If you haven’t heard about it by now, that’s a little surprising. Every day, the mess that was Fyre Festival looks worse and worse, whether it’s the $100 million lawsuit the festival organizers are facing or the fact that former employees are speaking out in droves.
The music festival was supposed to be a music paradise for people who could afford thousands of dollars in tickets, food, travel, and accommodations. Of course, it didn’t turn out that way at all.
Live from Fyre Festival. https://t.co/gi9dXgQAzE
— William N. Finley IV (@WNFIV) April 28, 2017
In the week since Fyre Festival basically collapsed on itself, the concert organizers have been slapped with lawsuits and bad press, mainly from either potential festival goers who are suing them or former employees.
Today, Variety published a unique article full of details from employees who I take it were never asked to sign a non-disclosure agreement.
Here’s how one production professional put it:
“Incompetence on an almost inconceivable scale.”
Oh. That’s bad.
At first, a lot of people blamed Ja Rule and other celebrities who endorsed the festival, like Bella Hadid and Kendall Jenner. In the days since, most of the blame has fallen on Ja Rule’s main partner in the venture, 26-year-old Billy McFarland.
“They did know,” one production professional told Variety. “It’s so gross to me that [McFarland] says they were naïve — they had been told at every point that it was impossible and they ignored it.”
What exactly didn’t they know? Two production professionals who worked with McFarland reportedly told him “over and over” that it would be impossible for the event to be pulled off in time because of how overwhelmed they were and how little had been accomplished.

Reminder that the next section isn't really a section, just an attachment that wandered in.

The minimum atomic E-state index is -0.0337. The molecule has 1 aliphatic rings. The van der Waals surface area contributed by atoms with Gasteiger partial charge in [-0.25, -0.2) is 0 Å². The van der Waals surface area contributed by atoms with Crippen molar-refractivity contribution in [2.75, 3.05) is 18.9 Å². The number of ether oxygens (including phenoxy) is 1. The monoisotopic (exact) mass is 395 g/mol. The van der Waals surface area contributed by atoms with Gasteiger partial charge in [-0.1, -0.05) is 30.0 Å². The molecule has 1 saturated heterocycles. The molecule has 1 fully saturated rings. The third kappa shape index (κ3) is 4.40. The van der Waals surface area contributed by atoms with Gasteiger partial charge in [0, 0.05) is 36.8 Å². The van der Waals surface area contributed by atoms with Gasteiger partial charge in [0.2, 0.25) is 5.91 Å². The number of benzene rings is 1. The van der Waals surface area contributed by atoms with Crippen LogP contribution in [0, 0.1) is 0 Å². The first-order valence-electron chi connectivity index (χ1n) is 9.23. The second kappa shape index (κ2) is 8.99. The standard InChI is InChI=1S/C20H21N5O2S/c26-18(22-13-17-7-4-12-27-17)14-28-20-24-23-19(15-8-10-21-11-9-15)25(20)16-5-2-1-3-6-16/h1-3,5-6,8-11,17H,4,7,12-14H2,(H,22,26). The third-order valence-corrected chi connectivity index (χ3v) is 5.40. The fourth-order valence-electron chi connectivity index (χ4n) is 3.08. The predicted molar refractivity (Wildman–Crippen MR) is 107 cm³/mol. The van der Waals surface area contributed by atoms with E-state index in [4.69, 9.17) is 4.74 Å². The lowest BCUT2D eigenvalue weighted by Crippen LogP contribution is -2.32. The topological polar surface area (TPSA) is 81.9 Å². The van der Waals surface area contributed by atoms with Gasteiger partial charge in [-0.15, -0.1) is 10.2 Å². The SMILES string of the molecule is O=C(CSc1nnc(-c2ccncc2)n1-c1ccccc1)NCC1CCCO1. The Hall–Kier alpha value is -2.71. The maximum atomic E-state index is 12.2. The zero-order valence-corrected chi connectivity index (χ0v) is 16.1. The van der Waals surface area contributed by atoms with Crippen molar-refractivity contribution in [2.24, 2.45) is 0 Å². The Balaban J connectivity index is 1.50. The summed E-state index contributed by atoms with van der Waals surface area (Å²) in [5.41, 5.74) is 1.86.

“The infrastructure just wasn’t there,” the former staffer continued. “It had to be built. [Fyre] hired a bunch of professionals and the professionals told them it was impossible — and they couldn’t handle that, so they fired everyone. I think the statement they released is a slap in the face to the people on the island and the production company that did end up working with them. They just didn’t want to hear it.”
That seems like a GREAT business plan. “Let’s hire a bunch of people who know what they are talking about and then when they tell us we can’t handle it, let’s fire them!”
Naturally, reps for McFarland, Ja Rule, and Fyre didn’t comment to Variety for their piece. Also, ‘Fyre Festival’ is a silly and dumb name.
“They had fired a [previous production company], so we took a look at how much had been done — and there were so many red flags,” one production professional said. “Things like water [supply], bathrooms and other everyday structures that should have been in place six months before — none of that had been done. We all said to them, ‘It takes at least eight months to a year to produce a festival, you have to push the date’ — we stressed that and said that over and over. And they were like ‘It’ll be fine, it’s not that big of a deal.’ They kept making it seem like we were exaggerating. It was like they didn’t care.”
If someone who helps produce music festivals tells you that you don’t have the necessary water, bathroom, and other everyday structures in place and you tell them you’ll be fine, you deserve to have this collapse on you.